His ingenuity and creativity in approaching sales and life is amazing and inspiring! He solved problems by CREATING solutions or finding other people who could. His philosophy of not accepting even the idea of giving up, I think, became the cornerstone of his success, which has impacted millions of people worldwide.
David Vink
I found this book to be painfully boring. There are a few interesting points but overall it's just a combination of very successful business decisions, drive and passion for McDonald's. I found it dry and without any negative experiences it doesn't create a human story.
André Bueno
Sep 11, 2014 rated it it was amazing
Shelves: autobiography
Very inspiring read. Enjoyed seeing how it all played out and it begs the question, if this 52 year old man can start over and create an empire- what excuse do we have? (This includes those over 52 too!)
May 07, 2017 rated it it was amazing  ·  review of another edition
Recommends it for: Entrepreneurs
This is the best autobiographical read I have come across so far. Generally speaking, I find biographies boring, as, from what I've seen, there is too much emphasis on things that are not important or particularly relevant; this book is nothing like that. In fact, it is easily one of the best books I have ever read. Ray Kroc is a great storyteller. I do not like McDonald's food, what they represent, and a lot of their behind the scenes operations, but I have immense respect for Kroc and the empi ...more
Jan 27, 2019 rated it it was amazing
This review has been hidden because it contains spoilers. To view it, click here.
Dmitry Kuriakov
Feb 14, 2019 rated it did not like it
Shelves: biography
У этой книги много проблем. Более того, тут присутствует эффект синергии. Если бы книга была просто скучная, это было бы ещё ничего, но мы имеем великолепную альтернативу в лице другой книги на эту же тему, а именно «McDonald's. О чем молчит БИГМАК?».
Не знаю, правильна ли последовательность чтения этих двух книг, но всё же мне думается, что у этой книги не было никаких шансов. Вот возьмём, как я уже сказал, то, что книга скучная. Трудно даже сказать почему. Ну, во-первых, автор начинает не сразу
Cullen Haynes
Nov 24, 2018 rated it it was amazing  ·  review of another edition
"Look after the customer, and the business will take care of itself" - Ray Kroc

I will start this review off by addressing the Elephant in the room, although a practicing vegetarian of many years, one cannot deny the stratospheric mark that McDonalds, as a business, has made on the world; in terms of real estate locations, employment opportunities, work for charity (Ronald McDonald House) the list goes on and has ultimately changed the way we live.

Similar to the story of Asa Candler and the birt
Dec 14, 2018 rated it really liked it
I heard good things about this book, so I decided to give it a try. I am glad that I did; it was an enjoyable story. I had vague ideas about Ray Kroc, none of which were accurate. He was an interesting man with unique ideas about business and life. I loved his response when others say that he was an overnight success; he says that he was an overnight success, but 30 years is a long night. It turns out that he was a salesman prior to his McDonald's venture, with some successes and some failures. ...more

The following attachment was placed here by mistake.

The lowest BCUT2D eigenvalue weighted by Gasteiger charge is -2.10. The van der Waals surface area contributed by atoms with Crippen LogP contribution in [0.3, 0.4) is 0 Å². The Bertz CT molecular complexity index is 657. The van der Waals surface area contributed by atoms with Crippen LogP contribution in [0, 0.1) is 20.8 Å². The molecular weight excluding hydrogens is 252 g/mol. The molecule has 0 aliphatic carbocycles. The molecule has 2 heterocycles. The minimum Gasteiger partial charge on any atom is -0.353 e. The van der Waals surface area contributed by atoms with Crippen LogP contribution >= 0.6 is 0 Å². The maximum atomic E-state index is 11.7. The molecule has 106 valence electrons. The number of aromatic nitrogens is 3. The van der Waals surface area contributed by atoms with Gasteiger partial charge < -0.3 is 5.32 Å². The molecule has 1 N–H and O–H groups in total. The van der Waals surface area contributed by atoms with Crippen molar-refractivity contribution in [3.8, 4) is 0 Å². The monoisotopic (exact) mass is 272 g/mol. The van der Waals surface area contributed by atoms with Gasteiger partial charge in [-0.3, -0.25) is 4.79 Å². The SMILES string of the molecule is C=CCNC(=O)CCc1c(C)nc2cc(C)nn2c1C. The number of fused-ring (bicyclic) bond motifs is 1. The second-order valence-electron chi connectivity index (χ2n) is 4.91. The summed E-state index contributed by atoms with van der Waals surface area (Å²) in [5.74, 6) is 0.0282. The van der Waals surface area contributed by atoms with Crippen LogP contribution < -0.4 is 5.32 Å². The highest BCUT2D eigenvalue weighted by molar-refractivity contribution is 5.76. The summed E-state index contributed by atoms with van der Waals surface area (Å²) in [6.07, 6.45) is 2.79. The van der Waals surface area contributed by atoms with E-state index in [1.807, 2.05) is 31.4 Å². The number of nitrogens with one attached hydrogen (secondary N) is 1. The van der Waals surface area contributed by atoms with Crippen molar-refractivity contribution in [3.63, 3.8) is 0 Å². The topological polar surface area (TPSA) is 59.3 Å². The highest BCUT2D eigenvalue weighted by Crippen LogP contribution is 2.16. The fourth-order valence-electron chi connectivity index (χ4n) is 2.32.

Robby Grabow
Feb 01, 2019 rated it really liked it
The story of Ray Kroc is intriguing for many reasons including the fact that he didn't realize McDonald's until he was 52. While the interaction with the McDonald's brothers is a subject of some controversy in how it actually went down, Grinding it Out provides Ray's point of view which is not flattering to the McDonald's brothers portraying them as untrustworthy and granting territories to other franchisees without regard for Ray. I expect the McDonald's brothers would have a different perspect ...more
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Raymond Albert Kroc, popularly known as Ray Kroc, was an American businessman, who brought about a revolution in the fast food industry, making McDonald’s the biggest fast food chain in the world.

Once referred to by Harvard Business School as “the service sector’s equivalent of Henry Ford”, Kroc but had a modest beginning. Initially, he sold various items such as paper cups, milkshake mixers befor
“I was an overnight success all right, but thirty years is a long, long night. I” 2 likes
“Happiness is not a tangible thing, it’s a byproduct of achievement. Achievement must be made against the possibility of failure, against the risk of defeat. It is no achievement to walk a tightrope laid flat on the floor. Where there is no risk, there can be no pride in achievement and, consequently, no happiness. The only way we can advance is by going forward, individually and collectively, in the spirit of the pioneer. We must take the risks involved in our free enterprise system. This is the only way in the world to economic freedom. There is no other way.” 2 likes